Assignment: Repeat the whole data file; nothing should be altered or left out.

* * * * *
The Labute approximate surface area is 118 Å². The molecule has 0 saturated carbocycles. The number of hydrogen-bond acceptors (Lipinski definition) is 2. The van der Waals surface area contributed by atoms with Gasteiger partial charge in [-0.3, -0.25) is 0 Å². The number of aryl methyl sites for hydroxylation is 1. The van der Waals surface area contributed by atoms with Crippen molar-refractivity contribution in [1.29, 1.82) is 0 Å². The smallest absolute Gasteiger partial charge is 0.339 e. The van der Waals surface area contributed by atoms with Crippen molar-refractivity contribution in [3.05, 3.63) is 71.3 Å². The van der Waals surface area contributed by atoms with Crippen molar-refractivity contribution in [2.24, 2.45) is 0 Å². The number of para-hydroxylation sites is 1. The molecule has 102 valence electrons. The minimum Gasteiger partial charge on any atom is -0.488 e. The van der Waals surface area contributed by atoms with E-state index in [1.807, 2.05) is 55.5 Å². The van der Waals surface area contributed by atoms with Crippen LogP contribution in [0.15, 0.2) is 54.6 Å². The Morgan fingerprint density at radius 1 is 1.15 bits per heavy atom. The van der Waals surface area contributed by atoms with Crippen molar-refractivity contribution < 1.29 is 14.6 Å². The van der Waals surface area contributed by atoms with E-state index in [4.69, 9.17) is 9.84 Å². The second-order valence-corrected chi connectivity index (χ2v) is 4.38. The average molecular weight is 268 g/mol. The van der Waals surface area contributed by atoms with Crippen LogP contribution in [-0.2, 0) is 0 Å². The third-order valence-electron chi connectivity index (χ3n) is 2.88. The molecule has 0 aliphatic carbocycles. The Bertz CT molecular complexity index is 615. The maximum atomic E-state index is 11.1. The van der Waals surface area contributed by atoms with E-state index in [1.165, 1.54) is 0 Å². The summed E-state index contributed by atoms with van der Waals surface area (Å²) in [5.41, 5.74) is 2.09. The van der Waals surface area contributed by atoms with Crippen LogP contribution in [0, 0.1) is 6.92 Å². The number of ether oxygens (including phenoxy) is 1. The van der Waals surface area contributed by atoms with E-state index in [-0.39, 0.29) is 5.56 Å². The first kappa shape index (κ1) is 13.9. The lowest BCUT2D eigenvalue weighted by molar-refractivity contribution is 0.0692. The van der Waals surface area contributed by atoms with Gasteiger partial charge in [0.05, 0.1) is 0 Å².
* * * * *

The Labute approximate surface area is 118 Å². The molecule has 0 saturated carbocycles. The number of hydrogen-bond acceptors (Lipinski definition) is 2. The van der Waals surface area contributed by atoms with Gasteiger partial charge in [-0.3, -0.25) is 0 Å². The number of aryl methyl sites for hydroxylation is 1. The van der Waals surface area contributed by atoms with Crippen molar-refractivity contribution in [1.29, 1.82) is 0 Å². The smallest absolute Gasteiger partial charge is 0.339 e. The van der Waals surface area contributed by atoms with Crippen molar-refractivity contribution in [3.05, 3.63) is 71.3 Å². The van der Waals surface area contributed by atoms with Crippen molar-refractivity contribution in [2.24, 2.45) is 0 Å². The number of para-hydroxylation sites is 1. The molecule has 102 valence electrons. The minimum Gasteiger partial charge on any atom is -0.488 e. The van der Waals surface area contributed by atoms with E-state index in [1.807, 2.05) is 55.5 Å². The van der Waals surface area contributed by atoms with Crippen LogP contribution in [0.15, 0.2) is 54.6 Å². The Morgan fingerprint density at radius 1 is 1.15 bits per heavy atom. The van der Waals surface area contributed by atoms with Crippen molar-refractivity contribution < 1.29 is 14.6 Å². The van der Waals surface area contributed by atoms with E-state index in [4.69, 9.17) is 9.84 Å². The second-order valence-corrected chi connectivity index (χ2v) is 4.38. The average molecular weight is 268 g/mol. The van der Waals surface area contributed by atoms with Crippen LogP contribution in [-0.2, 0) is 0 Å². The third-order valence-electron chi connectivity index (χ3n) is 2.88. The molecule has 0 aliphatic carbocycles. The Bertz CT molecular complexity index is 615. The maximum atomic E-state index is 11.1. The van der Waals surface area contributed by atoms with E-state index in [1.165, 1.54) is 0 Å². The summed E-state index contributed by atoms with van der Waals surface area (Å²) in [5.41, 5.74) is 2.09. The van der Waals surface area contributed by atoms with Crippen LogP contribution in [0, 0.1) is 6.92 Å². The number of ether oxygens (including phenoxy) is 1. The van der Waals surface area contributed by atoms with E-state index in [-0.39, 0.29) is 5.56 Å². The first kappa shape index (κ1) is 13.9. The lowest BCUT2D eigenvalue weighted by molar-refractivity contribution is 0.0692. The van der Waals surface area contributed by atoms with Gasteiger partial charge in [0.05, 0.1) is 0 Å².